Vertical Slices in a Nutshell

I've moved to using the Vertical Slice Architecture for my applications and, after some initial experimentation, have found it to be a highly efficient method. This approach simplifies complex operations by treating each feature as a self-contained slice.

Over the past few months, I've taken a new direction in how I build my applications. I decided to try something called the Vertical Slice Architectural pattern. At first it was just an experiment, something new to learn. But now, after using it for a while, I've found it to be incredibly efficient. In this blog post, I want to share my journey with this approach, what it is, and why it might just change the way you think about building applications, too.

Think in Simple Interactions

At the heart of every human-machine interaction is a simple yet varied pattern: a request is made, it's processed in some way, and then a response is given. While this may seem like a broad description, it actually gets to the core of how we design our software systems.

Think of this whole process -from receiving a request to providing a response- as a single task. Looking at it this way not only helps us stay organized, it also makes complex operations easier to understand. In each of these transactions or pieces of work, there's an input (the request), something that handles the processing (the workhorse of the operation), and an output (the response). This structure helps us keep different aspects of our systems well-defined and ensures that they are both flexible and easy to adapt.

The idea is simple: organize the code into separated feature slices, with each slice containing a query or command, its handler, and the resulting response. The main objective is having high cohesion within each slice while minimizing coupling between slices. This approach proved quite effective for several aspects of the application architecture.

By taking a vertical view of the system, we increase its adaptability and minimize inter-dependencies. This approach allows us to select the most appropriate strategy or pattern for each specific scenario without affecting the implementation of existing scenarios.

High Cohesion within Feature Slices

Let's take a closer look at how I implemented the vertical slice architecture in my Location Services API as an example. The goal was to achieve a high level of cohesion within the slice, but to look at the slice in a very isolated way, which means that I packed all aspects of a feature, e.g. Register Customer, into a slice, as well as the API endpoint itself.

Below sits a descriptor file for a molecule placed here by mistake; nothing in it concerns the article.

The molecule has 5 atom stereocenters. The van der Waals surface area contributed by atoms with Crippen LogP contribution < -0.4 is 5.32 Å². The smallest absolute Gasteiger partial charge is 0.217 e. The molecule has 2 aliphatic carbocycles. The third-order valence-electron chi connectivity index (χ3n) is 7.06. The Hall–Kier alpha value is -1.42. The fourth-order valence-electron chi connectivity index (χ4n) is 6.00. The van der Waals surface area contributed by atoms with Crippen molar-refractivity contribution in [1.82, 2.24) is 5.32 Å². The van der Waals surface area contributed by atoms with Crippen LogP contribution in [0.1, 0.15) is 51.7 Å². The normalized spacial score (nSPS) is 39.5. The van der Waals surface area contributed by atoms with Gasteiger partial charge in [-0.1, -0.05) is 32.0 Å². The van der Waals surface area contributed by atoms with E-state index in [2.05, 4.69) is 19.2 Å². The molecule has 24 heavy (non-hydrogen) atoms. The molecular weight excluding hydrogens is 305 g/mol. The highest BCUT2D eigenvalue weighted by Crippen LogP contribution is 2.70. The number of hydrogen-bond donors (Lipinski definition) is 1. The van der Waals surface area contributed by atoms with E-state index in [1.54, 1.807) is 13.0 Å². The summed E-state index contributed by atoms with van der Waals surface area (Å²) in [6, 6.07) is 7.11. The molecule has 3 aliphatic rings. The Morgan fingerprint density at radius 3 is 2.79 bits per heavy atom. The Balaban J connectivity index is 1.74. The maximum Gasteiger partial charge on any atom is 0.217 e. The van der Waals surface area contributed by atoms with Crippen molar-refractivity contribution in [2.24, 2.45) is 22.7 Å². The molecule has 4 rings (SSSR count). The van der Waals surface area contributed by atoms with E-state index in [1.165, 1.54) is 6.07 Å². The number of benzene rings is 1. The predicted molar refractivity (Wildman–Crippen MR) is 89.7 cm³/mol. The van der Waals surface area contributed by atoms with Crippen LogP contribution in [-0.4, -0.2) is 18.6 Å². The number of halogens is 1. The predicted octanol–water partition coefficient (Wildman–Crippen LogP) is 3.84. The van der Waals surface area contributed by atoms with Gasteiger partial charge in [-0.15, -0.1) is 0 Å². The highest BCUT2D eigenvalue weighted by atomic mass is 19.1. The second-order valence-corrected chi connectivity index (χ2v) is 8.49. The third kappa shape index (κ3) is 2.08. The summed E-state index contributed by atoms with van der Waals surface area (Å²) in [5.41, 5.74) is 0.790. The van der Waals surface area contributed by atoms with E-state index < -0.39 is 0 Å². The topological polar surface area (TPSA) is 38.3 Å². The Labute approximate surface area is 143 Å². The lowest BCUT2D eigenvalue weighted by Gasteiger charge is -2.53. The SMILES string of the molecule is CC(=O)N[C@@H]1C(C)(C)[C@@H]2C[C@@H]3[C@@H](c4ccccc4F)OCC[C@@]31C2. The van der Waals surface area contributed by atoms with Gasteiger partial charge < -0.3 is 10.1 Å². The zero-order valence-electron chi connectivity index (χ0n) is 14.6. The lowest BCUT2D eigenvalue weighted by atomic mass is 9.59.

So I considered the endpoints to be integral parts of their slices and made sure that they were placed within those slices to maintain coherence. I've leveraged the powerful capabilities of .NET API controllers to reduce unnecessary code. I avoid traditional, overly complex controller classes - the kind that turn a "thing" like a fat, central CustomerController into a massive beast.

public class RegisterCustomerEndpoint(
   ISender mediator,
   ILogger<RegisterCustomerEndpoint> logger) : ControllerBase
   public async Task<ActionResult> Post([FromBody] 
       CustomerRegistrationModel model, Guid tenantId)
           var response = await mediator.Send(new RegisterCustomerCommand(

           return CreatedAtAction(nameof(Post), response);
       catch (CustomerAlreadyExistsException alreadyExistsException)
           return Conflict(alreadyExistsException.Message);
       catch (Exception exception)
           logger. LogError(exception.Message);
           return Problem(statusCode: 500);

So I decided that the controller should be placed directly in the appropriate feature slice folder and represent exactly one specific API endpoint.

The RegisterCustomerEndpoint class, derived from ControllerBase, contains all the necessary annotations and routing information. The endpoint is part of the slice, reinforcing the concept of cohesion.

Integrating endpoints directly into slices simplifies how to manage API endpoints. Now, each slice is like a little package that includes everything it needs - its endpoint, the logic to make it work, and how it handles data.

This approach also makes the code more cohesive. It's much easier to deal with and understand because all the parts that work together for a specific feature are kept together.

Using annotations in C# cuts down a lot of repetitive code. The code will be cleaner and simpler because you no longer need to manually add each endpoint to a router class.

I hope my insights inspire you to experiment with the Vertical Slice approach.

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